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House of Commons Hansard #125 of the 37th Parliament, 1st Session. (The original version is on Parliament's site.) The word of the day was c-27.

Topics

Income Tax ActPrivate Members' Business

5:30 p.m.

Bloc

Gilles-A. Perron Bloc Rivière-des-Mille-Îles, QC

moved that Bill C-397, an act to amend the Income Tax Act (support payments), be read the second time and referred to a committee.

Mr. Speaker, I am pleased to be allowed to speak to this bill. I want to take a few moments to thank my colleague from Sherbrooke who agreed to support this bill.

Unfortunately, it is with a lot of bitterness that I rise to speak to Bill C-397, an act to amend the Income Tax Act. In fact, my bill is aimed at amending only one section, section 118 of the Income Tax Act dealing with child deductions.

I am disappointed because I believe that this bill should have been votable. I believe so, since the required tests for making a bill votable are, first, that the bill be written clearly and effectively. My bill and I am convinced that you have read it entirely, is very clear and effective.

The second test is that the bill must be under federal jurisdiction. This is just common sense. If it were not under federal jurisdiction, I would not be here today discussing it.

The third test is that the bill should deal with a matter that is clearly in the public interest. That will be my main point in my remarks and, naturally I will emphasize the merits of my bill.

There should be a clear interest. In this case, it is more than clear because, after I introduced my bill, the justice minister sent to all members and senators a summary of the report of the federal, provincial, territorial family law committee. This report mentioned child custody, access and support for Canadian children. I will refer to this report several times in my remarks.

I am sorry that this bill is not votable. I have hundreds of cases of Canadian and Quebec citizens, mothers and fathers, who asked me to correct certain injustices in the present legislation. I am all the more sorry because my bill, as I indicated, does exactly what is being requested in the report: parents who share parental responsibility—we no longer say shared custody—should have a tax deduction that is proportional to the number of days they have custody of the child.

For a parent to be considered to have parental responsibility, he or she must have custody during at least 100 days in a year before he or she can claim a certain percentage of child care expenses for the days he or she has custody, and benefit from tax deductions in his or her income tax return.

Let us take, for example, my own situation. I have joint custody of my children during weekends. On the basis of 52 weekends, I have custody of my children during 104 days. Therefore, I could deduct 104/365ths of the costs incurred for the custody of my children.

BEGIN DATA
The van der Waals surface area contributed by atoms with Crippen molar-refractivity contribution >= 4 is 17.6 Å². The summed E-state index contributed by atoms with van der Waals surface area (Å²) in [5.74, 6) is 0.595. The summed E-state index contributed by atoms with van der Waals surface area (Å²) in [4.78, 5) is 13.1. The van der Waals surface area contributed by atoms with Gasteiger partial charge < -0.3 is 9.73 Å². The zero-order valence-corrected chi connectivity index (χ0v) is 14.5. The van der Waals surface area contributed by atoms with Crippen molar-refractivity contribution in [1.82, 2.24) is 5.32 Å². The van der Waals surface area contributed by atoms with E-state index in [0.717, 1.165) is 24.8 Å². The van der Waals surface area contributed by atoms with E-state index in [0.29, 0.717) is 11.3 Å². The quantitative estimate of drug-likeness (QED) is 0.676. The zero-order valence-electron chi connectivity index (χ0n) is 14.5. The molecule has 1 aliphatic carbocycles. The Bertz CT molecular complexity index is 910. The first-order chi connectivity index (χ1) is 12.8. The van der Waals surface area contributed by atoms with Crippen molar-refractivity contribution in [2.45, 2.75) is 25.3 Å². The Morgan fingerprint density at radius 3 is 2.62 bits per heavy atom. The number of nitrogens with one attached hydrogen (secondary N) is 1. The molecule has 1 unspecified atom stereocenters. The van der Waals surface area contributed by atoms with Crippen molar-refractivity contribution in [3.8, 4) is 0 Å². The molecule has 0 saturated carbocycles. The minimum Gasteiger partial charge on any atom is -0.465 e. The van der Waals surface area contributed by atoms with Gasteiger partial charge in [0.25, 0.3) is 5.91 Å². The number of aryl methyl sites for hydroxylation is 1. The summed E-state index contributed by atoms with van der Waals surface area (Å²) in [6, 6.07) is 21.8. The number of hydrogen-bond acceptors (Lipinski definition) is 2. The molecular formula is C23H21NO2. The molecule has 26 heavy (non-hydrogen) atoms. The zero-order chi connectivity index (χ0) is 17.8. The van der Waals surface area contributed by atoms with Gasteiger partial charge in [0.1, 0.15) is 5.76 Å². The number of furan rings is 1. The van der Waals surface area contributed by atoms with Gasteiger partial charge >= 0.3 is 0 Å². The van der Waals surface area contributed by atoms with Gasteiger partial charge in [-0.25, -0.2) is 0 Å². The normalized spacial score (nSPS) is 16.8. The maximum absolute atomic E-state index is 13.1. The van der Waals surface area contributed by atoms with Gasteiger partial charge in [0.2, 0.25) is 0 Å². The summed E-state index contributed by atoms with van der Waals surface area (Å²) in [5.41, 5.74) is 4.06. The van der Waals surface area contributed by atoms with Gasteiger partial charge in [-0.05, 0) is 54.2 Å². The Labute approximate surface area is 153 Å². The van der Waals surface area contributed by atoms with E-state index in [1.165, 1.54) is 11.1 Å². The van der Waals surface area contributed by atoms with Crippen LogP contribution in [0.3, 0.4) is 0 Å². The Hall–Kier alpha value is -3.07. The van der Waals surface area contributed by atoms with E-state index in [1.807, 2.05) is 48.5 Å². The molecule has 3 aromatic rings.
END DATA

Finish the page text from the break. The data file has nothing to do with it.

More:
Unfortunately, divorce and separation occur much too frequently these days. We are living in the year 2001. It is a fact that divorce and separation are commonplace occurrences. Frequently when parents divorce or separate they try to avoid litigation, to not traumatize their children and make them suffer.

Unfortunately, money matters are always the most contentious issues between parents and are often the cause of disputes. This is why I think the Income Tax Act as it now stands is unfair. Why could we not allow a parent who has joint custody of a child or who shares parental responsibility to deduct a portion of the costs incurred for the custody of the children?

Unfortunately, since this bill has not been declared votable, my remarks are only idle chatter. I most sincerely hope that the finance minister, and I intend to pressure him on this, will in the name of equity and parental responsibility take my bill under his wing and amend section 118 of the present legislation.

I will stop here. I know that my 15 minute period is not over, but I nevertheless will stop here because I am very disappointed, of course, that this bill has not been declared votable. Most of all, I am very sad for all the parents who thought that I could succeed in pushing forward this issue and convince the government to forward to the present as in the year 2001 unfortunately divorce and separation occur too frequently.

I thank you, Mr. Speaker, for having listened so carefully to my speech. I want to take this opportunity to wish you and your family as well as the people of my riding a happy holiday season, much happiness and, most of all, peace.

Income Tax ActPrivate Members' Business

5:35 p.m.

The Acting Speaker (Mr. Bélair)

I thank the hon. member for his good wishes.

Since no one else seems to want to rise on the bill, the period set aside for private members' business has now expired. Since the motion has not been declared votable, the item is dropped from the order paper.

Income Tax ActPrivate Members' Business

5:40 p.m.

Liberal

Marlene Catterall Liberal Ottawa West—Nepean, ON